Asunción

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Asunción



Asunción, the capital of Paraguay, has few traditional tourist attractions like beaches, mountains, or skyscrapers, but if you are willing to be your own tour guide, Asunción can be an interesting place to visit.

Few people speak English here, so brush up on your basic Spanish or you may have some trouble communicating.

While a great many hotels exist in Asunción, decent places in the budget range are rare. The highest concentration of hotels can be found in the city centre between the streets Cristobal Colon and Estados Unidos.

For stays of one month or more, it can make sense to rent an apartment. Comfortable furnished apartments in the centre can be had for between 1,000,000 and 1,500,000 Gs per month. Make sure you get a receipt for the deposit to ensure your refund upon leaving.

Internet places are everywhere and usually cost between 3,000 and 5,000 guaraníes per hour. If you have a laptop or Wi-Fi enabled phone, it's fairly easy to find open Wi-Fi signals, often in restaurants.

Asunción is just south of the Tropic of Capricorn, so the weather is tropical. Temperatures from December through March are often 100 F or more, with high humidity.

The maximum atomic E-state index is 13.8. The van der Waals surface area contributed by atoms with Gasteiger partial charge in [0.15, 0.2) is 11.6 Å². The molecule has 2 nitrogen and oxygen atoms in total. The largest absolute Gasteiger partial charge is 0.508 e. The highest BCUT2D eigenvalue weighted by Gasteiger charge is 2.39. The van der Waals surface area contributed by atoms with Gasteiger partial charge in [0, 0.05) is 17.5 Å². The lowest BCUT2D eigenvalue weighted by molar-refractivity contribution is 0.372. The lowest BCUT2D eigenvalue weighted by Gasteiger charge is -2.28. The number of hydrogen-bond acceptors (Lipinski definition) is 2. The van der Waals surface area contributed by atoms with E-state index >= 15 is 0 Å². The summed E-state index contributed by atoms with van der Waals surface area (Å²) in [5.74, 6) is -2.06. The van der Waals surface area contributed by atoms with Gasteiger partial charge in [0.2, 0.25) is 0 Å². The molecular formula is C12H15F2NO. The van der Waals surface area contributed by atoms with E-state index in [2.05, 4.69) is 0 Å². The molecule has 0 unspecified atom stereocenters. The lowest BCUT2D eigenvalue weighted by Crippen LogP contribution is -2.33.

If you've ever wondered why Latin culture has a "siesta" where everything closes down at noon for a few hours, you'll soon know why if you spend time in Asunción during the summer. You'll also understand why people eat dinner so late and stay out partying all night: it's too hot during the day to enjoy being outside. The weather is also unpredictable: When the rains come they are profuse, and the temperature can turn quite chilly. 

Flies, ants and mosquitoes are everywhere, and windows and doors are simply flung open for ventilation, with no screens to keep out the insects. The United States CDC recommends that all visitors to Asunción receive a Typhoid vaccination prior to travel. Dengue fever is a risk one takes when traveling to Asunción. No vaccine for this currently exists. To avoid insect-spread diseases, always use bug spray, day and night.

From outside of South America, there are no nonstop flights to Asunción (Silvio Pettirossi International Airport). The best options are São Paulo, Lima or Buenos Aires where you can connect to one of the local carriers, such as TACA, TAM, PLUNA, GOL Airlines, Aerolineas Argentinas.

There are no trains, apart from an infrequent tourist train to Areguá. The building once used as the train station is a museum and cultural events venue at Plaza Uruguaya. 

Driving a car yourself is not recommended since many streets are in disrepair and apart from the main roads many are unpaved. The traffic in the city can be quite chaotic for unaccustomed drivers. However, it gets much better once outside of the city. The car rental companies can also provide drivers.

Buses are ubiquitous, cheap and an experience in themselves (be careful while exiting, since many only slow down, rather than stop completely for the passengers to get off). They go more or less everywhere in the city - destinations are displayed on boards on the front window, if in doubt just shout your intended destination at the driver when he stops and he'll tell you yes or no.